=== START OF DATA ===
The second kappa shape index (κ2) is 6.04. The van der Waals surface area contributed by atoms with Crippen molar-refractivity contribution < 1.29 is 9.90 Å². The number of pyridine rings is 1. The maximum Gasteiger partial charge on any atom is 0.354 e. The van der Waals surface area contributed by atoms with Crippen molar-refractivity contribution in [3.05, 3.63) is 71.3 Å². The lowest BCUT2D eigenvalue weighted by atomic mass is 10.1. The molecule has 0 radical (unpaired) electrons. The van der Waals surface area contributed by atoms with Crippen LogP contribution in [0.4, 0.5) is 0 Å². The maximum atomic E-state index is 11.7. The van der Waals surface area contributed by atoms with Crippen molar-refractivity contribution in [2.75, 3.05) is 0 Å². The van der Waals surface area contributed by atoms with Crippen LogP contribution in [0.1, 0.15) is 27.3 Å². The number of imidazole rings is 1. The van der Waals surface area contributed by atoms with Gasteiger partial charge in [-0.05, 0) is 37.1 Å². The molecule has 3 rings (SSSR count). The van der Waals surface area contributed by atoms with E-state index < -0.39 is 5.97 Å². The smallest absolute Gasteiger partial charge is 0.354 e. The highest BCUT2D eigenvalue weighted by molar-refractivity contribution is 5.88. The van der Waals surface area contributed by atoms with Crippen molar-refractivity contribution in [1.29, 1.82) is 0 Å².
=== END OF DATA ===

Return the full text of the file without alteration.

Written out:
The second kappa shape index (κ2) is 6.04. The van der Waals surface area contributed by atoms with Crippen molar-refractivity contribution < 1.29 is 9.90 Å². The number of pyridine rings is 1. The maximum Gasteiger partial charge on any atom is 0.354 e. The van der Waals surface area contributed by atoms with Crippen molar-refractivity contribution in [3.05, 3.63) is 71.3 Å². The lowest BCUT2D eigenvalue weighted by atomic mass is 10.1. The molecule has 0 radical (unpaired) electrons. The van der Waals surface area contributed by atoms with Crippen LogP contribution in [0.4, 0.5) is 0 Å². The maximum atomic E-state index is 11.7. The van der Waals surface area contributed by atoms with Crippen molar-refractivity contribution in [2.75, 3.05) is 0 Å². The van der Waals surface area contributed by atoms with Crippen LogP contribution in [0.1, 0.15) is 27.3 Å². The number of imidazole rings is 1. The van der Waals surface area contributed by atoms with Gasteiger partial charge in [-0.05, 0) is 37.1 Å². The molecule has 3 rings (SSSR count). The van der Waals surface area contributed by atoms with E-state index < -0.39 is 5.97 Å². The smallest absolute Gasteiger partial charge is 0.354 e. The highest BCUT2D eigenvalue weighted by molar-refractivity contribution is 5.88. The van der Waals surface area contributed by atoms with Crippen molar-refractivity contribution in [1.29, 1.82) is 0 Å².